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Have You Seen God Lately?
By Susan Hines-Brigger


Where Faith Comes In
Searching for God
For Teens: Accentuate the Positive
For Kids: What Does God Look Like?

I saw God today. I saw him yesterday, too. In fact, I see him almost every day.

Now, before you stop reading because you think Iím crazy, let me explain. Itís not actually God that Iím seeing, but rather everyday examples of God.

Iím not exactly sure when it was that I first started noticing these everyday miraclesómaybe it was when I had my first childóbut now that I do, I see them everywhere. And theyíre not always as groundbreaking as the births of my children. Sometimes theyíre as common as hearing my one-year-old daughter, Riley, say a new word or watching my older daughter, Maddie, learn to read. The other night it was when I sat and watched my kids sleeping.

But itís not always positive and happy. Sometimes the messages I find can be a real wake-up call. One morning after I lost my temper with my kids, I was sitting in traffic in front of the local grade school. I looked up and saw the sign in front of the school bearing the message, ďUse self-control.Ē Point taken.


Where Faith Comes In

I like to think that Iím not the only person who has these brief encounters with God. After all, God came to Moses in a burning bush. And donít we all have an encounter with Jesus each time we receive Communion? So maybe itís just that weíre not looking hard enough.

Thatís where our faith comes in. We know that God is always there for usóour Catholic faith teaches us that. But, unfortunately, we donít always execute that very well. Our faith is very much a living, breathing and changing thing. God is there; itís up to us to keep looking for ways God shows up in our lives.

Searching for God

Here are some suggestions to help in the search for God in your everyday life:

Stop and look around. Take five minutes out of your busy day and look for God. You might be surprised at all the things youíll noticeóand in a new way.

As I said before, I pass a grade school every day on my way to work. Since I connected with that one message on its board out front, I now find myself reading and reflecting on the weekly message regularly. Iím also paying more attention to signs in front of the various churches in our area.

Talk to your kids. Ask them to tell you how they think God looks. You might get some interesting replies. Share your mental images of God with them.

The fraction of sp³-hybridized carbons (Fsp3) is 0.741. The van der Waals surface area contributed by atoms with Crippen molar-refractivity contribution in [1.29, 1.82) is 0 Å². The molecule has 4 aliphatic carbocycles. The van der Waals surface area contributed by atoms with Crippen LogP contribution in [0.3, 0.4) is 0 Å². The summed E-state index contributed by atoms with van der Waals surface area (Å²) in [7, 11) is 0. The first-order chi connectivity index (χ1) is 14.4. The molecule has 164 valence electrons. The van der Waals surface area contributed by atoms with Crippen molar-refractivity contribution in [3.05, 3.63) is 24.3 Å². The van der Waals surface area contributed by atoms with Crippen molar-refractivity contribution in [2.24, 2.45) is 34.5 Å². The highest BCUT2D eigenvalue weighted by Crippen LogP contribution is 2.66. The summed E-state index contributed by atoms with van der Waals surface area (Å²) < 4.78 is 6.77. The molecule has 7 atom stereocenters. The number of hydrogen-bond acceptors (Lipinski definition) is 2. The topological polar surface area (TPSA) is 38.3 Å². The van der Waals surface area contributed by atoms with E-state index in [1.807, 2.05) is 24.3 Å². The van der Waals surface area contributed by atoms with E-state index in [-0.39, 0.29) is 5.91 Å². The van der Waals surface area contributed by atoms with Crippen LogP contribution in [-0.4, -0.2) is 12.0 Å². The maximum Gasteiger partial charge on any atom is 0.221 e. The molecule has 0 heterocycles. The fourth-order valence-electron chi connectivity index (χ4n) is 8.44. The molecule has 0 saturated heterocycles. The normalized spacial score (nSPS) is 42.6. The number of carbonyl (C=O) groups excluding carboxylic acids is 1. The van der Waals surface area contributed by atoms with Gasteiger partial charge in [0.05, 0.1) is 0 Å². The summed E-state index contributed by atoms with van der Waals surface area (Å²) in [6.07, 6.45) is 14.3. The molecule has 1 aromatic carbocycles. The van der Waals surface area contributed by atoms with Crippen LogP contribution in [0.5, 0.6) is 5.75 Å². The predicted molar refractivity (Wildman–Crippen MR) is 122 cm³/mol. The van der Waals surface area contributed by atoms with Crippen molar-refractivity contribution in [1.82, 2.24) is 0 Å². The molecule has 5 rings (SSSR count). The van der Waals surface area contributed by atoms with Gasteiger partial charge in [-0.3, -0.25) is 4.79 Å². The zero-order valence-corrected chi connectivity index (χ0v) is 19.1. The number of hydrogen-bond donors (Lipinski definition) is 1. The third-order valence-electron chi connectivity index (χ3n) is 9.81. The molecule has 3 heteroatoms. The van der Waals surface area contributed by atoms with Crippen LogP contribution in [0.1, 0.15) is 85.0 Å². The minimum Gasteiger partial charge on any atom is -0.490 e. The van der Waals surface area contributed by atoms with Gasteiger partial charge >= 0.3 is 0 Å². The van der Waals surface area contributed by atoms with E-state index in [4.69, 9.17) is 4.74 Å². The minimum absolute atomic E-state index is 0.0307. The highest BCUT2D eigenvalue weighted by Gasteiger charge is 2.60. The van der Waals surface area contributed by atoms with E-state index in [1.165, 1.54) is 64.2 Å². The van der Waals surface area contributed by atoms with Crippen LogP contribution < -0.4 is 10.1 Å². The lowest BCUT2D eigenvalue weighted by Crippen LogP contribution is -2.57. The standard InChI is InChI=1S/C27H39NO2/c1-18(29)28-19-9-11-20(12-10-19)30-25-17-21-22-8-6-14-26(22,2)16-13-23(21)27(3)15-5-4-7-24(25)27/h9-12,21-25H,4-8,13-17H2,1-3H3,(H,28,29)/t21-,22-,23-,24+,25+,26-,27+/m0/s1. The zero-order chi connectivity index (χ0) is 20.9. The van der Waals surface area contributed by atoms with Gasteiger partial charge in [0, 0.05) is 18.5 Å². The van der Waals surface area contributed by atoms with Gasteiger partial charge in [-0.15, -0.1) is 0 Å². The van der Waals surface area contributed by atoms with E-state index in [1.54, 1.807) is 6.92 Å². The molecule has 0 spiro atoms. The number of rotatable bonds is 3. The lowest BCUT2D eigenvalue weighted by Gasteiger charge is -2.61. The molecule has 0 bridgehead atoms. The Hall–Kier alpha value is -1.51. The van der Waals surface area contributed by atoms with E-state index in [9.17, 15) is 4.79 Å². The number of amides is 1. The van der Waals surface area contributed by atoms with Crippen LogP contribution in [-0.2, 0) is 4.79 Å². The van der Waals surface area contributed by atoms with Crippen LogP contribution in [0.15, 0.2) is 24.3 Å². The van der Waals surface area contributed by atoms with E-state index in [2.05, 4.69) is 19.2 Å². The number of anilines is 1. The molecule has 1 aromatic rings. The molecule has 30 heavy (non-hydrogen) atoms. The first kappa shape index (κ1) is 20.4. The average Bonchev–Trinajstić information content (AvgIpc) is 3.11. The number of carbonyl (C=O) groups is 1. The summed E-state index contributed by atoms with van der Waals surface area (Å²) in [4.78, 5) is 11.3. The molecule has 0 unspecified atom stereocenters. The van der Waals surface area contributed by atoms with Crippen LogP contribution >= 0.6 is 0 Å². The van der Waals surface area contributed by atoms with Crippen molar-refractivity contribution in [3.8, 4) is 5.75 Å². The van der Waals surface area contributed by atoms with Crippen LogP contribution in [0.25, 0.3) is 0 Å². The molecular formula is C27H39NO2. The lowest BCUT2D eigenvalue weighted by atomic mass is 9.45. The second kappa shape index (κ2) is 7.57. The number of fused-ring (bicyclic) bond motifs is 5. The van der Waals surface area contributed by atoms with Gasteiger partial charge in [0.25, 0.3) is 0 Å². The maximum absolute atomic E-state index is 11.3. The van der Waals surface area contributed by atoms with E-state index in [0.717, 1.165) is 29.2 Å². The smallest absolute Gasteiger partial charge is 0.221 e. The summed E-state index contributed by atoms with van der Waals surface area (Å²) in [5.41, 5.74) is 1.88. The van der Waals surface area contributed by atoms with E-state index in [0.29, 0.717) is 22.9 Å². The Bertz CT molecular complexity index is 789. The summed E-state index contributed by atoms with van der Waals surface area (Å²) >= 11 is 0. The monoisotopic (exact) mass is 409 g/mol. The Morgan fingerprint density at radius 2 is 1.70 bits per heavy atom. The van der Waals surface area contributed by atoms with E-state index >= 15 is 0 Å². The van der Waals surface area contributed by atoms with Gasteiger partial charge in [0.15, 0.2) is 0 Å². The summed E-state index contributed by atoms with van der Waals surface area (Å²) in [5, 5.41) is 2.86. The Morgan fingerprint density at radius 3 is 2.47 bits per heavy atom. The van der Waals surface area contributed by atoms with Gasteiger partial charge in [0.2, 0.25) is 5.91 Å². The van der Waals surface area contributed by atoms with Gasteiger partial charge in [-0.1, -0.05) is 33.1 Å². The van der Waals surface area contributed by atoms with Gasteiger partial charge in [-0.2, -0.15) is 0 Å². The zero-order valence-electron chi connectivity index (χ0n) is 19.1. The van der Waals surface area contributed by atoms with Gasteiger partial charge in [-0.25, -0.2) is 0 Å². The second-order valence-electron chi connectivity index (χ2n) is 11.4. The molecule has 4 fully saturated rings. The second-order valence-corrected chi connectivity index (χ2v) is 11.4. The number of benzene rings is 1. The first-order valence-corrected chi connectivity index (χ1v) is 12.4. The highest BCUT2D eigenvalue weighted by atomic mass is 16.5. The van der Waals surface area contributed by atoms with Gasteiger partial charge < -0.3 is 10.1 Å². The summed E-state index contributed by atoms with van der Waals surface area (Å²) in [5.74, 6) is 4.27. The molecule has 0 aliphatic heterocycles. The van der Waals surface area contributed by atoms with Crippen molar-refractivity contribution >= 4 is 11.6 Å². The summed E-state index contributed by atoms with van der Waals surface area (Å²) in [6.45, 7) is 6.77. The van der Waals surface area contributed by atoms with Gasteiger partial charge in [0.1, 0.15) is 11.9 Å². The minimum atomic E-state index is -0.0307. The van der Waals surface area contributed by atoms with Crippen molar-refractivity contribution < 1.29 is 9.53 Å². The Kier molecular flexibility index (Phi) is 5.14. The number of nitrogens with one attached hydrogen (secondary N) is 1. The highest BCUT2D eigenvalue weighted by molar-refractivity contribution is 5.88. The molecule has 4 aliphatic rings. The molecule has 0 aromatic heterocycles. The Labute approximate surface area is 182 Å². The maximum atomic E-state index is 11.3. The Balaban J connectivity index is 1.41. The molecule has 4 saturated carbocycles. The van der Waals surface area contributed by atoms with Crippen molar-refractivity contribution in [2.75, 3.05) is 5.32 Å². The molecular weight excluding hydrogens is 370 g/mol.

Tune in. One of my familyís favorite shows is Extreme Makeover: Home Edition. We watch it for a number of reasonsóto be inspired, put our own lives in perspective and celebrate the generosity of others. Take some time to look for examples of God working through others. They could be on TV, in a magazine or newspaper article, in a newsletter you receive or your church bulletin. Be inspired by them. For those stories that are not as uplifting, reflect and know that God is still with those who are suffering.

Be open. As adults, we tend to think we have a lot of the answers. Try to be open to new things or perspectives. Embrace mysteries. Pray, meditate or just sit quietly. Seek out insight from someone you would not normally turn to, such as your kids. Itís in those moments of letting go and opening up that you just might see God.


For Teens: Accentuate the Positive

These days, itís extremely difficult not to get bogged down with all the bad things that are going on around usóterrorism, war, illness, etc. But amidst all that, there are still really great and positive things going on. We just have to look for them.

For one week, take extra notice of all the ways you see God every dayóa new baby, a flower blooming, a selfless act. And then each evening say a prayer of thanks for those things.

Then the following week, try to do your part to be an outward sign of Godís love. It might be as simple as pointing out something positive when others are focusing on the negative. Or it could be doing something nice for someone elseógive a compliment, bake cookies for a friend ďjust because,Ē write a letter to say thanks or tell someone what he or she means to you. The possibilities are endless. And not only will you make others feel good, youíll probably feel great, too.

For Kids: What Does God Look Like?

Of course thatís a silly question, because no one really knows what God looks like. But we can imagine. I always pictured God as someone who looked similar to my grandpa. But for others the image of God probably is quite different.

A group of students in Hawaii a few years ago spent some time reflecting on ways they see God in their everyday lives. Their teacher sent them out to take pictures of things they thought reflected God. The result was the book Godís Photo Album. (This magazine ran a cover story on the project in October 2001.)

Ask your mom, dad, grandma or grandpa to get you a camera that you can use and then go out and find God. Or draw a picture. Write down and share with others how you think your picture shows God. Ask friends and family what they would photograph or draw a picture of to show God.


Do you have ideas or suggestions for topics you'd like to see addressed in this column? If so, send them to me at “Faith-filled Family,” 28 W. Liberty Street, Cincinnati, OH 45202-6498, or e-mail them to

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